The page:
Reviving JEP 230: Microbenchmark Suite

Martin Buchholz martinrb at
Mon Sep 10 04:47:07 UTC 2018

I am in agreement with most of what Claes says.

My personal experience is maintaining the benchmarks in
test/jdk/java/util/Collection.  They are hacky home-brew
microbenchmarks, but they get the job done.  They double as actual
correctness tests, which have found at least one bug not found by any
other test.  I have never joined the jmh world, waiting for jmh to
become available for the jdk repo.

Colocation is a huge social advantage - I'd like the work to be done
by the developer to be the same as when writing a test - simply
creating the file in the right directory as part of the same changeset
is enough.  I'd like benchmarking to be as similar as possible to
testing - so much so that benchmarking should perhaps be a special
mode supported by jtreg, as e.g. junit is today.  The existence of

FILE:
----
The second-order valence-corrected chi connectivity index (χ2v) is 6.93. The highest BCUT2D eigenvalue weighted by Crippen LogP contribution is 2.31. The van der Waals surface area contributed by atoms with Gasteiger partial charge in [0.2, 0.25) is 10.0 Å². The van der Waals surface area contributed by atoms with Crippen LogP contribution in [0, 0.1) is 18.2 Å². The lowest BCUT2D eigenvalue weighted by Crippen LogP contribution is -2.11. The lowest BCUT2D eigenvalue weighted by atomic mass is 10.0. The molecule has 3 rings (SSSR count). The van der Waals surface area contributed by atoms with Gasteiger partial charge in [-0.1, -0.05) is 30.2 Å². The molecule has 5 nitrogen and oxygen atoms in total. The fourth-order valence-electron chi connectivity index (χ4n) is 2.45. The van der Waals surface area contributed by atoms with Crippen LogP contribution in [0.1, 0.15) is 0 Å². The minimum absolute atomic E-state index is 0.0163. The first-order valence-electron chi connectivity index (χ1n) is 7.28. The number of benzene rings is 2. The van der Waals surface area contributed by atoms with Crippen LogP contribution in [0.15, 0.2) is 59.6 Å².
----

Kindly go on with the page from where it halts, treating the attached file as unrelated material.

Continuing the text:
jmh-jdk-microbenchmarks as a separate repo is a barrier.

I would hope that jmh's API should be stable by now, so that tests
should rarely need porting to new versions of jmh.

Version skew between jdks and microbenchmarks is a problem, but no
different from jtreg tests.  In both cases you are likely to be using
some new API just added to the jdk (in the same changeset!).

Designing a good benchmark framework is very hard, especially when the
target is adoption by ordinary programmers.

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